: Rob Swigart
, Commodore 64
, Apple II
: You're kidding me, right?
The wind blows cold from the poles.
You're an astronaut, newly returned to Earth after a failed space mission from a world now lost in cryosleep and time dilation, only to find the planet deserted. There are no signs of conflict; not even bodies. Finding a working terminal you begin to search the remnants of the global network for answers. In so doing you rouse such AIs that remain, and they are just as desperate to know what happened. Your actions are made their focal point, and the peculiar storytelling AI HOMER becomes a companion and a go-between with the more alien ones. Correspondences, military files and healthcare reports are recovered, systems come online and connections form. HOMER collates the mindnumbing amounts of data still remaining, searching, extrapolating, calculating what can be guessed; in the middle of it all, he skillfully tells the tale of the people who brought such solitude about.
Portal: A Computer Novel or A Dataspace Retrieval (subtitles vary) is one of the titles serving to prove that computer games can qualify as art, although it does so by practically being literature itself. It has minimal, mostly symbolical graphics (the PC version still manages to look ugly), one sound effect, no way to lose and a challenge level of zero. Portal is essentially an ad hoc digital storytelling device. The game's interface is the working terminal's very simple one, and "gameplay" consists of jumping back and forth between the dozen accessible databases (lists of text entries), reading newly gathered or recovered information (things that appear) in hopes of shedding light on the mystery. Of the databases, seven have data on history, military deployments, technology and the like; four contain detailed graphs and statistics of the central characters, which are a nice touch but mostly incomprehensible; one is the tale of HOMER. The knowledge gleamed from the seven is vital in understanding the game, although HOMER's narrative takes centre stage as it progresses.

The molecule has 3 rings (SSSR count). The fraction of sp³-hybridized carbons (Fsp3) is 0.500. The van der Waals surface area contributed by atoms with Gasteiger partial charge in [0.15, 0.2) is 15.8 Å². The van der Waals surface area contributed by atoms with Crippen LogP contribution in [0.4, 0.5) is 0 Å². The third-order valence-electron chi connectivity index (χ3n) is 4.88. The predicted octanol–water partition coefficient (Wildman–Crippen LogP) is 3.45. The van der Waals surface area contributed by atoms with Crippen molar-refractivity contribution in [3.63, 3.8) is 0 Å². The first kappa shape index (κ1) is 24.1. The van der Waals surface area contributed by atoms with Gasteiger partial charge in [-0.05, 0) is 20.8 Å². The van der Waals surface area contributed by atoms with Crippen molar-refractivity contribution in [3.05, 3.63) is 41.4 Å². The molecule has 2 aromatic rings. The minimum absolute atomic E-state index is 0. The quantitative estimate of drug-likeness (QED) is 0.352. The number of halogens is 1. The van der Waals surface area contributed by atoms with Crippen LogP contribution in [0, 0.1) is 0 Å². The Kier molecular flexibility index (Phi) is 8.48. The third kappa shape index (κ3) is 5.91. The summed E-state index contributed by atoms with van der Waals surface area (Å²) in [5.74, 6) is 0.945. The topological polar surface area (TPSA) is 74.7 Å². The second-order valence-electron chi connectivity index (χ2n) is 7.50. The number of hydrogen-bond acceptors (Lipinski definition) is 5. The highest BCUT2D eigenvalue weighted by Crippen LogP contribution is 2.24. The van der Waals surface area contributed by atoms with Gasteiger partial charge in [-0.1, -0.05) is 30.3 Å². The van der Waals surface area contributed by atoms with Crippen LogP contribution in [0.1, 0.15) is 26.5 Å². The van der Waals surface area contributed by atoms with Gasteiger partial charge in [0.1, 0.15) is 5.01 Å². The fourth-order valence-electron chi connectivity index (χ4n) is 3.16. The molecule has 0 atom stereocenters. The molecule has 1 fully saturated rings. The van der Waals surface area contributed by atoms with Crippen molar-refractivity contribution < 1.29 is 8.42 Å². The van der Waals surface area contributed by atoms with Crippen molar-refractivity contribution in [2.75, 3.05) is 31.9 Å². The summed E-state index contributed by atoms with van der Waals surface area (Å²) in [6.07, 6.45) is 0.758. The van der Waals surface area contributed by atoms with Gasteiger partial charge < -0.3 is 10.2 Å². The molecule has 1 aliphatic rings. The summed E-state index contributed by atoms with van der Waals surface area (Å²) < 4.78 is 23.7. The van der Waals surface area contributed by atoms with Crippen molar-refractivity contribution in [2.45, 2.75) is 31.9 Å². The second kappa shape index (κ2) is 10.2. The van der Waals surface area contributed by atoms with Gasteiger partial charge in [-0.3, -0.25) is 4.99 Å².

One of Portal's strong points is its thick, slightly eerie atmosphere. Just the basic idea fans curiosity. Plot threads are hinted at, revealed and played out as connections form and things fall into place. HOMER's comments further the feel: he's melancholy, confused and even frightened. The setting is rather optimistic and more feasible in other points than others (namely subterrannean warren cities in the 21st century), but rich and well-constructed - a pleasure to learn about. Among its features are lucid dreaming, loss of short-term memory and proprioception (body-sense), neurophage weapons, artificial hermaphrodites of an "unisex" movement, assault programmers and a girl with otter fur before it was cool. The plentiful background information even describes a multi-sense symphony. Player involvement amounts to looking for the next few linear pages for a few seconds at a time, but the interface still manages to convey a sense of directness, "being there" in a way passive media can't match. Raking the databases can be frustrating, but in its way heightens the experience by being highly reminiscent of the way AIs are forced to scavenge data.
In summary, Portal is a quality story in an unique medium, lacking too much gameplay to qualify even as interactive fiction. It uses its nature well to create an experience infeasible by traditional means. A book version is (as noted above) available online, but the fundamentally different strengths of the format are unlikely to have translated well.
Wikipedia (as usual).